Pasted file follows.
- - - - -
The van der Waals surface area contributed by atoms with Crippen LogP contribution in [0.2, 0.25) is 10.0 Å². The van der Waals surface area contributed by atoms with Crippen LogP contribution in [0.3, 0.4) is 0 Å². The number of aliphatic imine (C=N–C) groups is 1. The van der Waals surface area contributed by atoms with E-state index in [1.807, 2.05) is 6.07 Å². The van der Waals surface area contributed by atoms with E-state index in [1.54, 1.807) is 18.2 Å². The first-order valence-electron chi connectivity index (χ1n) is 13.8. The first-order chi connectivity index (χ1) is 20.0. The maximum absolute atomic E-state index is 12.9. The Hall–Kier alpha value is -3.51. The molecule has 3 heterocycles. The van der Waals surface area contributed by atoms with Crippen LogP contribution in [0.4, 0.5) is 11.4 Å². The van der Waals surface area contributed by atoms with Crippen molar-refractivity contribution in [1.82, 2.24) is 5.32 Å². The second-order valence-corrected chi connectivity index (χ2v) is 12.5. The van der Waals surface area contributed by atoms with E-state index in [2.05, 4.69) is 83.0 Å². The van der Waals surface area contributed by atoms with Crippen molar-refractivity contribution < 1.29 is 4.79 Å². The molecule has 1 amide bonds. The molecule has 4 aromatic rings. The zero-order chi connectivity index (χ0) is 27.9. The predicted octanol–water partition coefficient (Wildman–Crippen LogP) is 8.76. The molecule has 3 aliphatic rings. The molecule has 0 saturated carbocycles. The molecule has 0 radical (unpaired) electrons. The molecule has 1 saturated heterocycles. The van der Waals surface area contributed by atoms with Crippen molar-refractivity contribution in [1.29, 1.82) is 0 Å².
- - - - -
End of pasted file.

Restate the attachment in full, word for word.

The van der Waals surface area contributed by atoms with Crippen LogP contribution in [0.2, 0.25) is 10.0 Å². The van der Waals surface area contributed by atoms with Crippen LogP contribution in [0.3, 0.4) is 0 Å². The number of aliphatic imine (C=N–C) groups is 1. The van der Waals surface area contributed by atoms with E-state index in [1.807, 2.05) is 6.07 Å². The van der Waals surface area contributed by atoms with E-state index in [1.54, 1.807) is 18.2 Å². The first-order valence-electron chi connectivity index (χ1n) is 13.8. The first-order chi connectivity index (χ1) is 20.0. The maximum absolute atomic E-state index is 12.9. The Hall–Kier alpha value is -3.51. The molecule has 3 heterocycles. The van der Waals surface area contributed by atoms with Crippen LogP contribution in [0.4, 0.5) is 11.4 Å². The van der Waals surface area contributed by atoms with Crippen molar-refractivity contribution in [1.82, 2.24) is 5.32 Å². The second-order valence-corrected chi connectivity index (χ2v) is 12.5. The van der Waals surface area contributed by atoms with E-state index in [2.05, 4.69) is 83.0 Å². The van der Waals surface area contributed by atoms with Crippen molar-refractivity contribution < 1.29 is 4.79 Å². The molecule has 1 amide bonds. The molecule has 4 aromatic rings. The zero-order chi connectivity index (χ0) is 27.9. The predicted octanol–water partition coefficient (Wildman–Crippen LogP) is 8.76. The molecule has 3 aliphatic rings. The molecule has 0 saturated carbocycles. The molecule has 0 radical (unpaired) electrons. The molecule has 1 saturated heterocycles. The van der Waals surface area contributed by atoms with Crippen molar-refractivity contribution in [1.29, 1.82) is 0 Å².